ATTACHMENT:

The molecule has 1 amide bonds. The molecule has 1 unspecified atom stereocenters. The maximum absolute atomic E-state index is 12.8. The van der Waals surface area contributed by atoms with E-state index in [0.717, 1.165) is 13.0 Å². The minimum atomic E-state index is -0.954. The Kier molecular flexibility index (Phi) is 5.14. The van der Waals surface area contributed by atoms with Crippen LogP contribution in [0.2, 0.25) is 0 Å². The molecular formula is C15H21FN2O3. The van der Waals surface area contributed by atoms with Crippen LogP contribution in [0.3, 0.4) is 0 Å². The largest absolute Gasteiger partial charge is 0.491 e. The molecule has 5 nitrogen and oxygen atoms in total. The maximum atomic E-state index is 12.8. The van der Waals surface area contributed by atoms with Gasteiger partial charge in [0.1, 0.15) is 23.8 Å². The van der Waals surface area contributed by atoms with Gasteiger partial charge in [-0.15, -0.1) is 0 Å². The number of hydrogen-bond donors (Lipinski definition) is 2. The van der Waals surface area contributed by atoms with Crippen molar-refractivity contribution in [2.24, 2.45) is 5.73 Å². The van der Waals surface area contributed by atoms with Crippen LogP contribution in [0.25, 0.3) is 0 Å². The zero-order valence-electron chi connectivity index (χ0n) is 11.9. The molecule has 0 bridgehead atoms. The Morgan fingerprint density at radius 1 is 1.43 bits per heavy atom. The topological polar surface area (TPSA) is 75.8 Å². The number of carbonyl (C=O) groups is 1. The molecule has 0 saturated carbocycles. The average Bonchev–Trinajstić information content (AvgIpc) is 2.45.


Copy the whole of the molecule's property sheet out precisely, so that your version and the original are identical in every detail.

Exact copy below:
The molecule has 1 amide bonds. The molecule has 1 unspecified atom stereocenters. The maximum absolute atomic E-state index is 12.8. The van der Waals surface area contributed by atoms with E-state index in [0.717, 1.165) is 13.0 Å². The minimum atomic E-state index is -0.954. The Kier molecular flexibility index (Phi) is 5.14. The van der Waals surface area contributed by atoms with Crippen LogP contribution in [0.2, 0.25) is 0 Å². The molecular formula is C15H21FN2O3. The van der Waals surface area contributed by atoms with Crippen LogP contribution in [0.3, 0.4) is 0 Å². The largest absolute Gasteiger partial charge is 0.491 e. The molecule has 5 nitrogen and oxygen atoms in total. The maximum atomic E-state index is 12.8. The van der Waals surface area contributed by atoms with Gasteiger partial charge in [0.1, 0.15) is 23.8 Å². The van der Waals surface area contributed by atoms with Gasteiger partial charge in [-0.15, -0.1) is 0 Å². The number of hydrogen-bond donors (Lipinski definition) is 2. The van der Waals surface area contributed by atoms with Crippen molar-refractivity contribution in [2.24, 2.45) is 5.73 Å². The van der Waals surface area contributed by atoms with Crippen LogP contribution in [0.25, 0.3) is 0 Å². The zero-order valence-electron chi connectivity index (χ0n) is 11.9. The molecule has 0 bridgehead atoms. The Morgan fingerprint density at radius 1 is 1.43 bits per heavy atom. The topological polar surface area (TPSA) is 75.8 Å². The number of carbonyl (C=O) groups is 1. The molecule has 0 saturated carbocycles. The average Bonchev–Trinajstić information content (AvgIpc) is 2.45.